Teach, Teaching, Taught

I like to share things about plants, gardens and landscape. Things that can enliven and inspire.

But this set of photos is only about sharing perception in what I think of as teaching.

Every day I have mountains in my face. These photos how some of them. In particular, these photos tell a story that is quite visually apparent in early spring.

Here are the stories or rather the lessons learned:

  1. Spring comes earlier at lower elevations than higher elevations.
  2. Higher elevations have conifer only forests. Lower elevations have deciduous only forests. The two forest types merge in the middle elevations.
  3. And the last image is a close up of the glorious electric lime green at this stage of spring growth.
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Notice the green grasses in the lower elevations. Compare it to the brown yellow grasses at the higher elevations.

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Darker green forest trees are conifers. Spring green forests are deciduous.

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Electric lime green spring foliage on a mixture of deciduous trees.

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Chocolate Gardens

This is about Moroccan gardens and landscape.

Earlier today, I prepared to record the revised draft of one of my novels to perform a sentence by sentence prose edit. To my surprise, as I set up a folder for the audio, I found an old .aif file entitled Chocolate Gardens. On that 30 minute file I heard myself reading what appeared to be a post publication recall of events.

Well, since my stroke I am finding quite a few things I had completely forgotten. That’s kinda fun. Maybe sad, but still fun. We all have imperfect memories, but as a stroke victim, I seem to have now a greater worrisome sense about forgetfulness. Oh well, time continues. No harm done.

The Chocolate Gardens tells the story of a Tangier, Morocco garden, as recorded by Christopher two decades ago. In order to visit the garden he was required by the garden’s owners, a Brit and a Ruskie, to undergo a special ordeal of chocolate and absinthe before walking at sunset in the garden. Christopher first had to visit the land of the green fairies before he could enter their Oval Garden. This is that story.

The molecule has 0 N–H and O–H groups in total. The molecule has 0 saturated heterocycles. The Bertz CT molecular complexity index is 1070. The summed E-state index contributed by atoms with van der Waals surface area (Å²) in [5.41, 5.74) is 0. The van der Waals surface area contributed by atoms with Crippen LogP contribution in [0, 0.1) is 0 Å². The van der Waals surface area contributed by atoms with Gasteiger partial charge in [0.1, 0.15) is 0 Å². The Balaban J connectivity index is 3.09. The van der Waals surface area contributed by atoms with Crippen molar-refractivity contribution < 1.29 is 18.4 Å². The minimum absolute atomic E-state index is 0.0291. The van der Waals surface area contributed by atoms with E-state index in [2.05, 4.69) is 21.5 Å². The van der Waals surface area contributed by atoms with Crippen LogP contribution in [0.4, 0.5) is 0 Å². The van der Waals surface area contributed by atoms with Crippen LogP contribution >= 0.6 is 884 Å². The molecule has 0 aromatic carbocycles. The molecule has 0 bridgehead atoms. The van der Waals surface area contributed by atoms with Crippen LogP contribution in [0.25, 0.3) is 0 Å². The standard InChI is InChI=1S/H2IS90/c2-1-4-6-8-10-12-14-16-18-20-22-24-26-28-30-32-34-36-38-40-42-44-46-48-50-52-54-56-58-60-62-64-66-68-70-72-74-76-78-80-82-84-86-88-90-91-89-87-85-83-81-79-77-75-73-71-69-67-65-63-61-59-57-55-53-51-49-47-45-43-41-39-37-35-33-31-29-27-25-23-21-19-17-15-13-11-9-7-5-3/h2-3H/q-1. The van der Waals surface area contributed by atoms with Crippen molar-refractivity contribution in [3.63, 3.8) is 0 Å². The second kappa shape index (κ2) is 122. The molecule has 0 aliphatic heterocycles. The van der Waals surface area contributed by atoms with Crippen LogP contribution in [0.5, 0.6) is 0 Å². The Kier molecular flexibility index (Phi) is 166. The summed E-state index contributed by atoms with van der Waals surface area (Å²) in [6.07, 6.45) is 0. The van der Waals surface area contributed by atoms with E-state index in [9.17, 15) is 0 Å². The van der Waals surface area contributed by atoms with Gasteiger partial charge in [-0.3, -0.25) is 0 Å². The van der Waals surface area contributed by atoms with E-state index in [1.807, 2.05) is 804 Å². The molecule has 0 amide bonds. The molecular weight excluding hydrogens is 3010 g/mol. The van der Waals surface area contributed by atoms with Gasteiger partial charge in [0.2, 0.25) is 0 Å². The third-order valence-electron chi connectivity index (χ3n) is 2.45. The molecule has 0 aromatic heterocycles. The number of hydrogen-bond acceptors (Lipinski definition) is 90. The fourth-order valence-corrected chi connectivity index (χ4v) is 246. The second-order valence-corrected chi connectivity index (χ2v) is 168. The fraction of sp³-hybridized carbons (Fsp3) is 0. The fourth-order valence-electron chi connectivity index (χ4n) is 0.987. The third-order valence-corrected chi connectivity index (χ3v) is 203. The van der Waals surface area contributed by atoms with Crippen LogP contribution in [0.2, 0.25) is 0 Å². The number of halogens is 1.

Readers…by now you know that my blog, flahertylandscape, is all about plants and people–landscape journeys. Sounds fair and safe enough; but what I am about to share with you goes beyond strange.

Anyone who has worked in a garden–suffered blisters and callouses in a garden for fruit, vegetables, flowers, medicine–knows there is something more in those gardens. This is for you.

Gardens? Chocolate? Yes, definitely…but I never thought to combine them until the email I received quite recently from an almost forgotten friend. Donkeys’ years ago when I was in Tangier, we worked together on the Baie de Tanger–it was a tourist destination development project.

Now, my friend’s still in Tangier, but as an antique dealer, using as an income cover, a store of second hand furniture.

I have attached a link to a 30 min. SoundCloud file that tells the rest of the story. I hope you like it.

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…for millennia…Tangier has been a nexus of Mediterranean, African and European cultures…a classic melting pot that is still on the boil.

This is in part a freshly edited re-post of  a 2015 post I made, entitled Chocolate, Gardens and Magic, which if I might say so, was well illustrated with Art Nouveau graphics.